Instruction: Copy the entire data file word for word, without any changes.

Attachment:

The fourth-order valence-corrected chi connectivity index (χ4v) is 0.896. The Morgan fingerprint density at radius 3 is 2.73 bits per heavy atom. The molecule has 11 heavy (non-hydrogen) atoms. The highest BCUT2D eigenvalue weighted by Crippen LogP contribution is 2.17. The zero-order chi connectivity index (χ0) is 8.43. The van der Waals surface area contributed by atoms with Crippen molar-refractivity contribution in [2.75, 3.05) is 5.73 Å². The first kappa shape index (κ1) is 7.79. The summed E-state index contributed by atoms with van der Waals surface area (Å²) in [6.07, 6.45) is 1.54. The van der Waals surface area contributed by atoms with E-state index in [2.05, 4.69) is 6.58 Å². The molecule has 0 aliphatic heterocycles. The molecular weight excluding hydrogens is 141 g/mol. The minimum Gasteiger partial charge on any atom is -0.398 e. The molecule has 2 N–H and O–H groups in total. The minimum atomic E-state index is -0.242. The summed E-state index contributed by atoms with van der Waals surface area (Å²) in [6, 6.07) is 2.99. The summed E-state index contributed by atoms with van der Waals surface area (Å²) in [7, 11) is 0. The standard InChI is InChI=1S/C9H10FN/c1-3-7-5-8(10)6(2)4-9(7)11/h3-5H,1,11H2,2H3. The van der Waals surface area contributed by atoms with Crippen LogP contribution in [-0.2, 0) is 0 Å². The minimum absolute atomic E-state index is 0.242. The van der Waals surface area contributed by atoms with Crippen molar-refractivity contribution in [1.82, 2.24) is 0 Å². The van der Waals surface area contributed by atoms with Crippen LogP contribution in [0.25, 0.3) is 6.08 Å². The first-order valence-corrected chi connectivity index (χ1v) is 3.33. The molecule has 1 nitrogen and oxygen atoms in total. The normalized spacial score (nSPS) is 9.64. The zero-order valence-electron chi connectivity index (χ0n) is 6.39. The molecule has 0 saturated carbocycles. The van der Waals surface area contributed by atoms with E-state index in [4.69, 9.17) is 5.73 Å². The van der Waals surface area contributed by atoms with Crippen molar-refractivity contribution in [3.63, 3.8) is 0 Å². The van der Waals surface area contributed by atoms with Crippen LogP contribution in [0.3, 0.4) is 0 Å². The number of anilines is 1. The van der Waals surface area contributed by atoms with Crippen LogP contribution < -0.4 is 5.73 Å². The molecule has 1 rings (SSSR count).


The fourth-order valence-corrected chi connectivity index (χ4v) is 0.896. The Morgan fingerprint density at radius 3 is 2.73 bits per heavy atom. The molecule has 11 heavy (non-hydrogen) atoms. The highest BCUT2D eigenvalue weighted by Crippen LogP contribution is 2.17. The zero-order chi connectivity index (χ0) is 8.43. The van der Waals surface area contributed by atoms with Crippen molar-refractivity contribution in [2.75, 3.05) is 5.73 Å². The first kappa shape index (κ1) is 7.79. The summed E-state index contributed by atoms with van der Waals surface area (Å²) in [6.07, 6.45) is 1.54. The van der Waals surface area contributed by atoms with E-state index in [2.05, 4.69) is 6.58 Å². The molecule has 0 aliphatic heterocycles. The molecular weight excluding hydrogens is 141 g/mol. The minimum Gasteiger partial charge on any atom is -0.398 e. The molecule has 2 N–H and O–H groups in total. The minimum atomic E-state index is -0.242. The summed E-state index contributed by atoms with van der Waals surface area (Å²) in [6, 6.07) is 2.99. The summed E-state index contributed by atoms with van der Waals surface area (Å²) in [7, 11) is 0. The standard InChI is InChI=1S/C9H10FN/c1-3-7-5-8(10)6(2)4-9(7)11/h3-5H,1,11H2,2H3. The van der Waals surface area contributed by atoms with Crippen LogP contribution in [-0.2, 0) is 0 Å². The minimum absolute atomic E-state index is 0.242. The van der Waals surface area contributed by atoms with Crippen molar-refractivity contribution in [1.82, 2.24) is 0 Å². The van der Waals surface area contributed by atoms with Crippen LogP contribution in [0.25, 0.3) is 6.08 Å². The first-order valence-corrected chi connectivity index (χ1v) is 3.33. The molecule has 1 nitrogen and oxygen atoms in total. The normalized spacial score (nSPS) is 9.64. The zero-order valence-electron chi connectivity index (χ0n) is 6.39. The molecule has 0 saturated carbocycles. The van der Waals surface area contributed by atoms with E-state index in [4.69, 9.17) is 5.73 Å². The van der Waals surface area contributed by atoms with Crippen molar-refractivity contribution in [3.63, 3.8) is 0 Å². The van der Waals surface area contributed by atoms with Crippen LogP contribution in [0.3, 0.4) is 0 Å². The number of anilines is 1. The van der Waals surface area contributed by atoms with Crippen LogP contribution < -0.4 is 5.73 Å². The molecule has 1 rings (SSSR count).